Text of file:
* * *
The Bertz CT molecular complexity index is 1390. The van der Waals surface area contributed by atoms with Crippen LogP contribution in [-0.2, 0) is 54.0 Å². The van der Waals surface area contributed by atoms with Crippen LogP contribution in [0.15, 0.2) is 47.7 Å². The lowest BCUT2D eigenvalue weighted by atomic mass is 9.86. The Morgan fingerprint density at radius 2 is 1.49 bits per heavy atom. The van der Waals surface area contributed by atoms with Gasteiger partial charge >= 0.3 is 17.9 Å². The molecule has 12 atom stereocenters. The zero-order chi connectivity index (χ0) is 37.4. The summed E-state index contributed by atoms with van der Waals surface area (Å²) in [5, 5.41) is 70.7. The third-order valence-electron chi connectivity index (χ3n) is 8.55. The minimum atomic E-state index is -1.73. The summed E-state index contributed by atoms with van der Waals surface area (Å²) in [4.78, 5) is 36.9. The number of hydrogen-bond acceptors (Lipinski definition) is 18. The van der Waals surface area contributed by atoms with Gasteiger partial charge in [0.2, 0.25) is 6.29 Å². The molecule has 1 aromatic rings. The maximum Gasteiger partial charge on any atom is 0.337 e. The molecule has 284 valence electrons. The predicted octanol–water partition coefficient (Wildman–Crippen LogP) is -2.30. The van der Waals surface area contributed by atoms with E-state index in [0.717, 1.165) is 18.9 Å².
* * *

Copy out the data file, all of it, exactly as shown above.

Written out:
The Bertz CT molecular complexity index is 1390. The van der Waals surface area contributed by atoms with Crippen LogP contribution in [-0.2, 0) is 54.0 Å². The van der Waals surface area contributed by atoms with Crippen LogP contribution in [0.15, 0.2) is 47.7 Å². The lowest BCUT2D eigenvalue weighted by atomic mass is 9.86. The Morgan fingerprint density at radius 2 is 1.49 bits per heavy atom. The van der Waals surface area contributed by atoms with Gasteiger partial charge >= 0.3 is 17.9 Å². The molecule has 12 atom stereocenters. The zero-order chi connectivity index (χ0) is 37.4. The summed E-state index contributed by atoms with van der Waals surface area (Å²) in [5, 5.41) is 70.7. The third-order valence-electron chi connectivity index (χ3n) is 8.55. The minimum atomic E-state index is -1.73. The summed E-state index contributed by atoms with van der Waals surface area (Å²) in [4.78, 5) is 36.9. The number of hydrogen-bond acceptors (Lipinski definition) is 18. The van der Waals surface area contributed by atoms with Gasteiger partial charge in [0.2, 0.25) is 6.29 Å². The molecule has 1 aromatic rings. The maximum Gasteiger partial charge on any atom is 0.337 e. The molecule has 284 valence electrons. The predicted octanol–water partition coefficient (Wildman–Crippen LogP) is -2.30. The van der Waals surface area contributed by atoms with E-state index in [0.717, 1.165) is 18.9 Å².